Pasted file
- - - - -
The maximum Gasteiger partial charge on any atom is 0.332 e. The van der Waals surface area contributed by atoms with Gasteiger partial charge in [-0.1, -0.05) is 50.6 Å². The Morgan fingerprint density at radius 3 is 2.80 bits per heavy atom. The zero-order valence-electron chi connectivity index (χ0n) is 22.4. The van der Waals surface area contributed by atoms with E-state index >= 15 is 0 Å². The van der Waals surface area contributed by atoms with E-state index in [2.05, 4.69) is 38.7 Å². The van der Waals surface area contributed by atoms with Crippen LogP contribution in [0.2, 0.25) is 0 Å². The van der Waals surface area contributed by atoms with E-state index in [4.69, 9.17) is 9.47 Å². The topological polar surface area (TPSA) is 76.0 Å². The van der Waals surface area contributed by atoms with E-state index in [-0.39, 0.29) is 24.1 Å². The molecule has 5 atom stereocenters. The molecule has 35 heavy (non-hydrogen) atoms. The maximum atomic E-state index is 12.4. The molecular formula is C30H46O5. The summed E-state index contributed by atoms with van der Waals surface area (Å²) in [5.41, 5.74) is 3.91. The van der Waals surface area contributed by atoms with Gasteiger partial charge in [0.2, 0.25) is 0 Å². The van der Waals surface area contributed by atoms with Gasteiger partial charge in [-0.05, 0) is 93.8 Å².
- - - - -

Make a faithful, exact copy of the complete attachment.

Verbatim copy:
The maximum Gasteiger partial charge on any atom is 0.332 e. The van der Waals surface area contributed by atoms with Gasteiger partial charge in [-0.1, -0.05) is 50.6 Å². The Morgan fingerprint density at radius 3 is 2.80 bits per heavy atom. The zero-order valence-electron chi connectivity index (χ0n) is 22.4. The van der Waals surface area contributed by atoms with E-state index >= 15 is 0 Å². The van der Waals surface area contributed by atoms with E-state index in [2.05, 4.69) is 38.7 Å². The van der Waals surface area contributed by atoms with Crippen LogP contribution in [0.2, 0.25) is 0 Å². The van der Waals surface area contributed by atoms with E-state index in [4.69, 9.17) is 9.47 Å². The topological polar surface area (TPSA) is 76.0 Å². The van der Waals surface area contributed by atoms with E-state index in [-0.39, 0.29) is 24.1 Å². The molecule has 5 atom stereocenters. The molecule has 35 heavy (non-hydrogen) atoms. The maximum atomic E-state index is 12.4. The molecular formula is C30H46O5. The summed E-state index contributed by atoms with van der Waals surface area (Å²) in [5.41, 5.74) is 3.91. The van der Waals surface area contributed by atoms with Gasteiger partial charge in [0.2, 0.25) is 0 Å². The van der Waals surface area contributed by atoms with Gasteiger partial charge in [-0.05, 0) is 93.8 Å².